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Creating a View
If you have read the previous articles, you should now have a very basic ASP.NET MVC project, capable of outputting a simple "Hello world" message. This text is generated directly in the controller and returned as plain text to the browser, but obviously that won't be practical for anything other than the most rudimentary tasks. What we want is of course dynamic pages, created with HTML and other web technologies. For that, we need Views, which are the visual representation of the Model returned by the Controller.
Since we have already created a Controller (called HomeController), we're now at the point where we should create a View for it, instead of just returning a piece of text. And as we saw in the previous article, Controllers usually live in a folder called "Controllers", so we should have a folder called "Views" as well. Just right click the project in the Solution Explorer and select Add -> New Folder, just like we did in the previous article. It's also customary to have one folder per Controller, so inside the new Views folder, let's create a folder called Home, to contain the view(s) we have for our HomeController. With that in place, we are now ready to create a View inside our new folder:
You will see a dialog with quite a bit of options. They are all very relevant and we will discuss most of them later in this tutorial, but for now, let's just add a simple View to our project. You can do that by replicating the options I have used from this screenshot:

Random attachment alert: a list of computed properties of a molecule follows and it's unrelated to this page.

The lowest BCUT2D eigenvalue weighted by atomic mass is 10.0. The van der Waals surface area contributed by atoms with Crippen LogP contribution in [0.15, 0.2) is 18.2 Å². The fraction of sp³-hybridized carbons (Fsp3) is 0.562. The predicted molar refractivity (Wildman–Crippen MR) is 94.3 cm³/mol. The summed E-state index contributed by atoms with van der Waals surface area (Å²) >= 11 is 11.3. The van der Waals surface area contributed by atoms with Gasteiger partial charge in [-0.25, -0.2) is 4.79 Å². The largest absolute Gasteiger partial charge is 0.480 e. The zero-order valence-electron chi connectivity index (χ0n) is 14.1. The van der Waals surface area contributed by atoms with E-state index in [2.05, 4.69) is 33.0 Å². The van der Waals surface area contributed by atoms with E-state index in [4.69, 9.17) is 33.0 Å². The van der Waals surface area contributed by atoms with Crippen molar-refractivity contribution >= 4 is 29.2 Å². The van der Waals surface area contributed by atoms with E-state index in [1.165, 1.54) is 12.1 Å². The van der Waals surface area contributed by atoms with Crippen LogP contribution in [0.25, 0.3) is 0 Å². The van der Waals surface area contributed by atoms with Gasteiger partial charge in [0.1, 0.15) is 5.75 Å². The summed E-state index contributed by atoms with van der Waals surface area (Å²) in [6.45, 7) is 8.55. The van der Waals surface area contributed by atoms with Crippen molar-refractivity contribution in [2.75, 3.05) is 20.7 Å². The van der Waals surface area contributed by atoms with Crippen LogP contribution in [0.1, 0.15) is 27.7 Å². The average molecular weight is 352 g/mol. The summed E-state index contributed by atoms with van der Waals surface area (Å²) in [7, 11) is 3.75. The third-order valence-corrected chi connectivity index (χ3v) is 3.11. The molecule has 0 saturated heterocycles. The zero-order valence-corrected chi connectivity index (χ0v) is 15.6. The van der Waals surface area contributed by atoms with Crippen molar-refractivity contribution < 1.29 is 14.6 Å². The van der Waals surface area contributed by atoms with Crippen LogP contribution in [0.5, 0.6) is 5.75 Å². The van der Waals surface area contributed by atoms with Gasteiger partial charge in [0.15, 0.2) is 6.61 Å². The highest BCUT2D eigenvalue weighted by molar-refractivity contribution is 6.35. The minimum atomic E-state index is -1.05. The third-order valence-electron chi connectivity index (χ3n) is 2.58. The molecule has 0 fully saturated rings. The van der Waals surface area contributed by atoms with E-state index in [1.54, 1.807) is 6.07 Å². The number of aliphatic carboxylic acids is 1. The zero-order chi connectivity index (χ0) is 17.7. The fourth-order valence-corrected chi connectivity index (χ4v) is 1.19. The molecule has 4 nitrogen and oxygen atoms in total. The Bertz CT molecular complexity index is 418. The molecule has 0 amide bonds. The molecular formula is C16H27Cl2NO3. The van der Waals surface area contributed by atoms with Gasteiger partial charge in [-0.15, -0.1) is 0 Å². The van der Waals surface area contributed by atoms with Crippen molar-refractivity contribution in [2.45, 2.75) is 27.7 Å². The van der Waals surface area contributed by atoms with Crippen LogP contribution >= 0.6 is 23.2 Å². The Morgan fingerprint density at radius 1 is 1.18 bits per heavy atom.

Click Add and we finally get our brand new View. The code in it will look something like this:
Layout = null;
<meta name="viewport" content="width=device-width" />
That's basically just some standard HTML for a blank document, with only a little bit MVC-related code in the top, based on the Razor syntax, which we'll get to in one of the upcoming chapters. For now, just ignore it and work with the HTML, which you hopefully already know and understand.
At this point, let's make a small modification to the HTML, to display a greeting to the world - it should of course go between the tags, like this:
<span style="font-size: 18pt;">Hello, <b>MVC</b> world!</span>
We just need to do one thing more: In the previous article, we changed the Index() method to return a simple piece of text instead of a View. Now that we want to use a View, we need to change that back, so open the HomeController and modify the Index() method like this:
public IActionResult Index()
Now everything should be in place, so just press F5 to run the project and hopefully you will see our new, lovely view in the browser, instead of the boring piece of plain text we saw in the last article.
How does it work?
Thanks to the default routing mechanisms found in the ASP.NET MVC framework, the root URL is automatically routed to the HomeController's Index() method (don't worry about routes just yet, we will talk about them soon). With a call to the View() method, a number of locations are searched to find a View with a matching name, in this case \[project root]\Views\[name of controller]\Index.cshtml. This view is then interpreted (as it may very well contain Razor code) and then returned as output to the browser.
We have now successfully combined a Controller and a View to generate an actual web page. It might still seem like voodoo or black magic, but just move on in this tutorial and get a feeling of how it works and how powerful the framework is, before trying to fully grasp all the concepts.
There's a lot more you need to know about Views though, to take full advantage of ASP.NET MVC - this was just an introduction, to get you up and running. In an upcoming chapter, we'll dig much deeper into the subject of Views.